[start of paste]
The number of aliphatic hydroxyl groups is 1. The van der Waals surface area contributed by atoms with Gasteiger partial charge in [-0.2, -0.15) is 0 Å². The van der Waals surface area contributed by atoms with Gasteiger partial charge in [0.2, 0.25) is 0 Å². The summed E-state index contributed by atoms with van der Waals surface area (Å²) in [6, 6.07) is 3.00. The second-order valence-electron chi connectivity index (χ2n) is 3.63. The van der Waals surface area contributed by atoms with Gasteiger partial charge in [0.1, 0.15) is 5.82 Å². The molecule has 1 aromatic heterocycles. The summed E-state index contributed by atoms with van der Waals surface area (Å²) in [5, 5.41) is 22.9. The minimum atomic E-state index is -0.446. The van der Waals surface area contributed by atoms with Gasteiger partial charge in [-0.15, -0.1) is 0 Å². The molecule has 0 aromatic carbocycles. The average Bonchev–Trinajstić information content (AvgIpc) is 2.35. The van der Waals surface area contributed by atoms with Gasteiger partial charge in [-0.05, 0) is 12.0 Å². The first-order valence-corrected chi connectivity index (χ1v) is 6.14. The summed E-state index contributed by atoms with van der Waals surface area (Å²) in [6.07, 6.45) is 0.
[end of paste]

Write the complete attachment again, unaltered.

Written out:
The number of aliphatic hydroxyl groups is 1. The van der Waals surface area contributed by atoms with Gasteiger partial charge in [-0.2, -0.15) is 0 Å². The van der Waals surface area contributed by atoms with Gasteiger partial charge in [0.2, 0.25) is 0 Å². The summed E-state index contributed by atoms with van der Waals surface area (Å²) in [6, 6.07) is 3.00. The second-order valence-electron chi connectivity index (χ2n) is 3.63. The van der Waals surface area contributed by atoms with Gasteiger partial charge in [0.1, 0.15) is 5.82 Å². The molecule has 1 aromatic heterocycles. The summed E-state index contributed by atoms with van der Waals surface area (Å²) in [5, 5.41) is 22.9. The minimum atomic E-state index is -0.446. The van der Waals surface area contributed by atoms with Gasteiger partial charge in [-0.15, -0.1) is 0 Å². The molecule has 0 aromatic carbocycles. The average Bonchev–Trinajstić information content (AvgIpc) is 2.35. The van der Waals surface area contributed by atoms with Gasteiger partial charge in [-0.05, 0) is 12.0 Å². The first-order valence-corrected chi connectivity index (χ1v) is 6.14. The summed E-state index contributed by atoms with van der Waals surface area (Å²) in [6.07, 6.45) is 0.